This Court granted certiorari to review Petitioner’s belated appeal from the PCR court’s decision pursuant to Austin v. State, 305 S.C. 453, 409 S.E.2d 395 (1991) (holding that an applicant has a right to appellate counsel’s assistance in seeking review of the denial of PCR), and Petitioner raises the following issue for review:

Was counsel ineffective in failing to object to the trial court’s supplemental jury instruction on felony murder because it shifted the burden of proof for malice from the State to the Petitioner and deprived Petitioner of due process of law?  

Standard of review

In reviewing the PCR court’s decision, an appellate court is concerned only with whether any evidence of probative value exists to support that decision.  State v. Smith, 369 S.C. 135, 138, 631 S.E.2d 260, 261 (2006).  If no probative evidence exists to support the PCR court’s findings, this Court will reverse.  Pierce v. State, 338 S.C. 139, 145, 526 S.E.2d 222, 225 (2000). 

Law/Analysis

Petitioner argues that trial counsel was ineffective for failing to object to the court’s supplemental instruction on felony murder.  Specifically, Petitioner argues that the supplemental charge created a mandatory presumption of malice that shifted the burden of proof from the prosecution to the defendant, thereby depriving Petitioner of due process of law.  We agree.

In order to establish a claim of ineffective assistance of counsel, Petitioner must prove that (1) counsel failed to render reasonably effective assistance under prevailing professional norms, and (2) counsel’s deficient performance prejudiced Petitioner’s case.  Strickland v. Washington, 466 U.S. 668, 687 (1984); Butler v. State, 286 S.C. 441, 442, 334 S.E.2d 813, 814 (1985).  A deficient performance by counsel is prejudicial when there is a reasonable probability that, but for the counsel’s errors, the outcome of the trial would have been different.  State v. Hill, 350 S.C. 465, 567 S.E.2d 847 (2002) (quoting Strickland, 466 U.S. at 687). 

Petitioner’s claim arises out of the Due Process Clauses of the Fifth and Fourteenth Amendments, which protect an accused against conviction unless the State supplies proof beyond a reasonable doubt of each element necessary to constitute the crime with which the accused is charged.[2]  In re Winship, 397 U.S. 358, 364 (1970).  This principle prohibits the use of evidentiary presumptions in a jury charge that have the effect of relieving the State of its burden of proof beyond a reasonable doubt as to every essential element of the crime.  Sandstrom v. Montana, 442 U.S. 510 (1979).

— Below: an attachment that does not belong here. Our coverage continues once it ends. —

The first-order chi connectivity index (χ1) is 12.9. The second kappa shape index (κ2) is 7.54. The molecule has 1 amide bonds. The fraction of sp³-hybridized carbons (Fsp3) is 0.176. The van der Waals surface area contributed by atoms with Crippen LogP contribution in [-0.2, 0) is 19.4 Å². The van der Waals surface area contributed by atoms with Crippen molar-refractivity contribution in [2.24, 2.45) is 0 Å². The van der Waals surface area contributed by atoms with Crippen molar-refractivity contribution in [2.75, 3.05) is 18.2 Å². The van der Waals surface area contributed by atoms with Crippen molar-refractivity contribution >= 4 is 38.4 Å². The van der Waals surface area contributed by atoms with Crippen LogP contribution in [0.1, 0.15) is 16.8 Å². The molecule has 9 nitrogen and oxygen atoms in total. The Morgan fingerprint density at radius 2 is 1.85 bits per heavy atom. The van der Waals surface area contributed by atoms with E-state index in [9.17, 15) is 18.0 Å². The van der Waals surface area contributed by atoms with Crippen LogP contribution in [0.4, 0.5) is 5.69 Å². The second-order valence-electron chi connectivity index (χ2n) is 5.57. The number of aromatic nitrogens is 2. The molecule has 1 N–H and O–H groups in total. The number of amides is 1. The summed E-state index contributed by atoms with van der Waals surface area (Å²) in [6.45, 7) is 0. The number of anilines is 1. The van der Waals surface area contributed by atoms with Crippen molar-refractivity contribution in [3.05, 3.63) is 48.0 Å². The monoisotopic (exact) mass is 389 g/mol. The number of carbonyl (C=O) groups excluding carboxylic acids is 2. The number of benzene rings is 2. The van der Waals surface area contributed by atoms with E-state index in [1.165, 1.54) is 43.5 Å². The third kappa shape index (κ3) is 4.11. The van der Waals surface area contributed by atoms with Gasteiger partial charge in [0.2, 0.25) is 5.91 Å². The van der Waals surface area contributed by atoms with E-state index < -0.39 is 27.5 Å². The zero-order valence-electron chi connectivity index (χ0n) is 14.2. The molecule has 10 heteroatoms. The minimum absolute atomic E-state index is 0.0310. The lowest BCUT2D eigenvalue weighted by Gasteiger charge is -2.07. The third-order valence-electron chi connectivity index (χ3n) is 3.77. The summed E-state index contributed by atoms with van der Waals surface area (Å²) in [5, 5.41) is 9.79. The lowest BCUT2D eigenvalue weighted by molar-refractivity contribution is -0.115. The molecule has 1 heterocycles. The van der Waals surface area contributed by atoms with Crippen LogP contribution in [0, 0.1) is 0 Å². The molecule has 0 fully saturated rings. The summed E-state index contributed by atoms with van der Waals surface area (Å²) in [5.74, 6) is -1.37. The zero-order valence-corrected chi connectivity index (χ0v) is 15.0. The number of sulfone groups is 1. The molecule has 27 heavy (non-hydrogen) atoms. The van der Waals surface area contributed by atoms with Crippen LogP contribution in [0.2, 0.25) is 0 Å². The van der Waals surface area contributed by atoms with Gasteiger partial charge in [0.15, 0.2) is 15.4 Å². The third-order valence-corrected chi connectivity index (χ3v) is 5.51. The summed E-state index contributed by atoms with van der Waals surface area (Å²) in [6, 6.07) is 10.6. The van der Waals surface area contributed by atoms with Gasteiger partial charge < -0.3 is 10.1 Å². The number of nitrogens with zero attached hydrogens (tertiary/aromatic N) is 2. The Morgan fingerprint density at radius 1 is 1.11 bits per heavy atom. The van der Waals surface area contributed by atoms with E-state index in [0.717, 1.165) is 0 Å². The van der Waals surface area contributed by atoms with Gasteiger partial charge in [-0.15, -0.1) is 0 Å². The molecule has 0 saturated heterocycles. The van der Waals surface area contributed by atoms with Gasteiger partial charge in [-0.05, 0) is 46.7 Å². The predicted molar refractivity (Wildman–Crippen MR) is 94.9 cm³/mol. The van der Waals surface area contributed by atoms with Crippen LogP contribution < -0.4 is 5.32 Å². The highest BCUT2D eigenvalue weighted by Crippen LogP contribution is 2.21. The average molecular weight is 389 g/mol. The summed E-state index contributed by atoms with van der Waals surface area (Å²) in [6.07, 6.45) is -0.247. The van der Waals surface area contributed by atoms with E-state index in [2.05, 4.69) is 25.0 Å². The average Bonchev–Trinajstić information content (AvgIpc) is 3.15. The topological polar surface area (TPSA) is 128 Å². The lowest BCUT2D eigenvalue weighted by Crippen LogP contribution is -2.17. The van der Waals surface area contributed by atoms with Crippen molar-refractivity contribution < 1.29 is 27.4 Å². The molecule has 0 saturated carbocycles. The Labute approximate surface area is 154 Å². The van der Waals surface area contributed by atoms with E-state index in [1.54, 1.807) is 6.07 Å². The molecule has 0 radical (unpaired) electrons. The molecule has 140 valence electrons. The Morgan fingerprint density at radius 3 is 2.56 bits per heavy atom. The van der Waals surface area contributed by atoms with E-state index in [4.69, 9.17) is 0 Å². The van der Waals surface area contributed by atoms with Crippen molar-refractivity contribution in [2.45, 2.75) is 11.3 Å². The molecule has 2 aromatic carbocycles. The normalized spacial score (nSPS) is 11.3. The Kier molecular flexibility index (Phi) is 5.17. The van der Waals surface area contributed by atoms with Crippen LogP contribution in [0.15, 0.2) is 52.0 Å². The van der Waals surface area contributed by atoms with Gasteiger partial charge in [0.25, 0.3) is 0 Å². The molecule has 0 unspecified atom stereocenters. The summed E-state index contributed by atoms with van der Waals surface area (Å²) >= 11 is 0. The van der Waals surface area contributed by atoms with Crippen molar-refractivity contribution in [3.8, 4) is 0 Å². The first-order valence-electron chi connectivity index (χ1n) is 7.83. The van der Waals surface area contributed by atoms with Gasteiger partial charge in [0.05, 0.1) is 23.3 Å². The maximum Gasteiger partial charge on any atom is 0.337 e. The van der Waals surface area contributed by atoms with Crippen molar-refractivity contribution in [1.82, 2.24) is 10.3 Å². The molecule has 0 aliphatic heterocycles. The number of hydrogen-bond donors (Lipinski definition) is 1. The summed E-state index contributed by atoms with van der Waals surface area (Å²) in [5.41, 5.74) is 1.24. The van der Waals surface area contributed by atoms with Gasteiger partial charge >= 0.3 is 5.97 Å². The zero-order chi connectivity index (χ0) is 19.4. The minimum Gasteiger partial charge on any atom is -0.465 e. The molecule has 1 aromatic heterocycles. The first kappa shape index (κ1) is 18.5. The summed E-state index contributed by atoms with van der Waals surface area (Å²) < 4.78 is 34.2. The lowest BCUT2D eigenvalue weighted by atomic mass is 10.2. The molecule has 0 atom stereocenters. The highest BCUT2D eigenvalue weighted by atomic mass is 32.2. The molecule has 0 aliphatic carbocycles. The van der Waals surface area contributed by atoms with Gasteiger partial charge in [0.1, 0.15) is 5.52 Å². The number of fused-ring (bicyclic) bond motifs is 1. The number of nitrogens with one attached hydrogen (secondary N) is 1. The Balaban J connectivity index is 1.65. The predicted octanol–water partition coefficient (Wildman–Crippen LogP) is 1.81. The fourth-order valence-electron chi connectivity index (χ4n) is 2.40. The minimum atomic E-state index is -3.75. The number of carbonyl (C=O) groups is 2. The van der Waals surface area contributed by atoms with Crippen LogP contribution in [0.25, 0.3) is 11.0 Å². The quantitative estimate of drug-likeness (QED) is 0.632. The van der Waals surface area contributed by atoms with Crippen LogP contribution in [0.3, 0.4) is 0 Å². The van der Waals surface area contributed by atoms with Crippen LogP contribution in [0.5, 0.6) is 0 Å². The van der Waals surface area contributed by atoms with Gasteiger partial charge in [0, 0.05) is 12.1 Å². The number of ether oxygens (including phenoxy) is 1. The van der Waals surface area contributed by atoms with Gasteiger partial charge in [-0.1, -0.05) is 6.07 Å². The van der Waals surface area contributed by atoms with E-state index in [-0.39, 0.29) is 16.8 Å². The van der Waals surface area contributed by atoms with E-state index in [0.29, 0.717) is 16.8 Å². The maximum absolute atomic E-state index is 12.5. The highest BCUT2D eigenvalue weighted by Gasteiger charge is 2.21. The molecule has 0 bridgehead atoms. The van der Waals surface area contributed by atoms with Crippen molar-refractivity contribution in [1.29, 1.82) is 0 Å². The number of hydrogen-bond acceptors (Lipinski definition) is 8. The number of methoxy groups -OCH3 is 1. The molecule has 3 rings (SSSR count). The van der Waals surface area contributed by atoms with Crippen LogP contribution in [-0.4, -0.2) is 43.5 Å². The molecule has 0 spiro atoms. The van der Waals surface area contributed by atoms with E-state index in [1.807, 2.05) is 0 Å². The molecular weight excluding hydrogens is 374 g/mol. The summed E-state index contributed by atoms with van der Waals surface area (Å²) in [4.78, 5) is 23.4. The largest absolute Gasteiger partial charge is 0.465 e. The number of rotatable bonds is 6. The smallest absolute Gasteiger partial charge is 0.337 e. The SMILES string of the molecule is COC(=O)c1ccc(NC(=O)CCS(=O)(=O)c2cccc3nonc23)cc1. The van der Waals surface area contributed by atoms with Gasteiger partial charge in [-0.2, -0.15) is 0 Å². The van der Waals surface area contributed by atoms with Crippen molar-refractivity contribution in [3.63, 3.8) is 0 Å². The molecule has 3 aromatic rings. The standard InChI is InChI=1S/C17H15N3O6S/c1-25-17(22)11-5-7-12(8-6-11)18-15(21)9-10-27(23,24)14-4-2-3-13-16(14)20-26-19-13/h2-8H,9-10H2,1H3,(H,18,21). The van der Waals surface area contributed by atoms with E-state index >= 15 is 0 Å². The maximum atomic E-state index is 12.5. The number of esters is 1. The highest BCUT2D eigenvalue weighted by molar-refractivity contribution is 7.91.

The relevant inquiry for the Court in this matter is whether there is a reasonable likelihood that the jury applied the challenged instruction in a way that violates the Constitution.  Estelle v. McGuire, 502 U.S. 62, 72 (1991); Todd v. State, 355 S.C. 396, 403, 585 S.E.2d 305, 309 (2003).  In order to make this determination, the challenged instruction must be examined in the context of the trial court’s entire charge to the jury and not in isolation.   Francis v. Franklin, 471 U.S. 307, 315 (1985); Todd, 355 S.C. at 402, 585 S.E.2d at 308A jury instruction violates due process if it is reasonably likely that the jury understood the charge to create a mandatory presumption requiring it to infer an element of the offense if the State proved certain predicate facts, thereby relieving the State’s burden of proof on an element of the offense.  Francis, 471 U.S. at 314; Sandstrom, 442 U.S. at 521.  The ultimate question for the Court to determine is “whether the ailing instruction . . . so infected the entire trial that the resulting conviction violates due process.”  Middleton v. McNeil, 541 U.S. 433, 437 (2004) (quoting Estelle, 502 U.S. at 72).      

We find that the trial court’s supplemental instruction on felony murder unquestionably shifted the burden of proof for the malice element of murder from the State to Petitioner.[3]  Viewed in its entirety, the supplemental jury charge contained no permissive language indicating that the jury may infer malice from Petitioner’s participation in the armed robbery.  Instead, the charge simply provided that if the jury first determined that a killing occurred in the course of the armed robbery, it must find Petitioner guilty of murder.  In this way, the charge created a mandatory presumption of the malice element in the crime of murder instead of permitting the jury to find malice upon the State’s proof of the element beyond a reasonable doubt.  Both this Court and the United States Supreme Court have consistently held that such mandatory presumptions of malice violate a defendant’s due process.  See Yates v. Aiken, 484 U.S. 211 (1988); Francis, 471 U.S. 307; Sandstrom, 442 U.S. 510; Arnold v. State/Plath v. State, 309 S.C. 157, 420 S.E.2d 834 (1992) [hereinafter Arnold & Plath].

Even viewing the supplemental charge in conjunction with the proper instruction on felony murder in the trial court’s initial charge does not rectify this patent constitutional error.[4]  “Language that merely contradicts and does not explain a constitutionally infirm instruction will not suffice to absolve the infirmity.” Francis, 471 U.S. at 322.  In fact, these contradictory instructions likely only exacerbated the error by confusing the jury as to its fact-finding duties with respect to Petitioner’s murder charge.  See also State v. Rothell, 301 S.C. 168, 169-70, 391 S.E.2d 228, 229 (1990) (“It is error to give instructions which may confuse or mislead the jury.”).